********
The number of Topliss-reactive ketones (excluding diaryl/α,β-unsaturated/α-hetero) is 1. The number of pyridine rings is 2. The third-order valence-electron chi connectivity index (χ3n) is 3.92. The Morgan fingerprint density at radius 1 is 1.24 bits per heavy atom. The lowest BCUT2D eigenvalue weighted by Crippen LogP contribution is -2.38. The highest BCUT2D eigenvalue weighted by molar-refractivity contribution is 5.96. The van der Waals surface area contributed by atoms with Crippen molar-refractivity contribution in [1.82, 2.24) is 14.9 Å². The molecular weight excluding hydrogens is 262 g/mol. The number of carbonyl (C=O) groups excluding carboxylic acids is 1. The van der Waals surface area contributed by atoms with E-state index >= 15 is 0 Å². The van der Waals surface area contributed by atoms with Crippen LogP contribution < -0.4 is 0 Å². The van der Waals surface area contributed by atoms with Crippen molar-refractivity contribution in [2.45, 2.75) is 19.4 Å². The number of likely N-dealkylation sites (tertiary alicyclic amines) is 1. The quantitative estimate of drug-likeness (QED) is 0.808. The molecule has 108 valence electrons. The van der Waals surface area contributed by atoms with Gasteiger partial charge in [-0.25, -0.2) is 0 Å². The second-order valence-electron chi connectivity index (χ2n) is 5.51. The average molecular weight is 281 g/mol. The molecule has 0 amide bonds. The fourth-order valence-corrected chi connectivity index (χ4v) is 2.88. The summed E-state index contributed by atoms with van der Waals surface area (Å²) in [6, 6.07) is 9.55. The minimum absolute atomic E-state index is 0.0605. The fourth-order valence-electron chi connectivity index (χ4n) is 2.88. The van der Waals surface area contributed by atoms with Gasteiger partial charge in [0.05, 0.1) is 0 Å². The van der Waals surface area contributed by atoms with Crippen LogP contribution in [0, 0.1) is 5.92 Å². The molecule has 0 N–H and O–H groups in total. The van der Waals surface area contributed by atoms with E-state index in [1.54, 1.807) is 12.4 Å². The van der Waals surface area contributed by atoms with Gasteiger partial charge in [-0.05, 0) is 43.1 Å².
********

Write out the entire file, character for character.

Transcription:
The number of Topliss-reactive ketones (excluding diaryl/α,β-unsaturated/α-hetero) is 1. The number of pyridine rings is 2. The third-order valence-electron chi connectivity index (χ3n) is 3.92. The Morgan fingerprint density at radius 1 is 1.24 bits per heavy atom. The lowest BCUT2D eigenvalue weighted by Crippen LogP contribution is -2.38. The highest BCUT2D eigenvalue weighted by molar-refractivity contribution is 5.96. The van der Waals surface area contributed by atoms with Crippen molar-refractivity contribution in [1.82, 2.24) is 14.9 Å². The molecular weight excluding hydrogens is 262 g/mol. The number of carbonyl (C=O) groups excluding carboxylic acids is 1. The van der Waals surface area contributed by atoms with E-state index >= 15 is 0 Å². The van der Waals surface area contributed by atoms with Crippen LogP contribution < -0.4 is 0 Å². The van der Waals surface area contributed by atoms with Crippen molar-refractivity contribution in [2.45, 2.75) is 19.4 Å². The number of likely N-dealkylation sites (tertiary alicyclic amines) is 1. The quantitative estimate of drug-likeness (QED) is 0.808. The molecule has 108 valence electrons. The van der Waals surface area contributed by atoms with Gasteiger partial charge in [-0.25, -0.2) is 0 Å². The second-order valence-electron chi connectivity index (χ2n) is 5.51. The average molecular weight is 281 g/mol. The molecule has 0 amide bonds. The fourth-order valence-corrected chi connectivity index (χ4v) is 2.88. The summed E-state index contributed by atoms with van der Waals surface area (Å²) in [6, 6.07) is 9.55. The minimum absolute atomic E-state index is 0.0605. The fourth-order valence-electron chi connectivity index (χ4n) is 2.88. The van der Waals surface area contributed by atoms with Gasteiger partial charge in [0.05, 0.1) is 0 Å². The van der Waals surface area contributed by atoms with Crippen LogP contribution in [0, 0.1) is 5.92 Å². The molecule has 0 N–H and O–H groups in total. The van der Waals surface area contributed by atoms with E-state index in [1.54, 1.807) is 12.4 Å². The van der Waals surface area contributed by atoms with Gasteiger partial charge in [-0.05, 0) is 43.1 Å².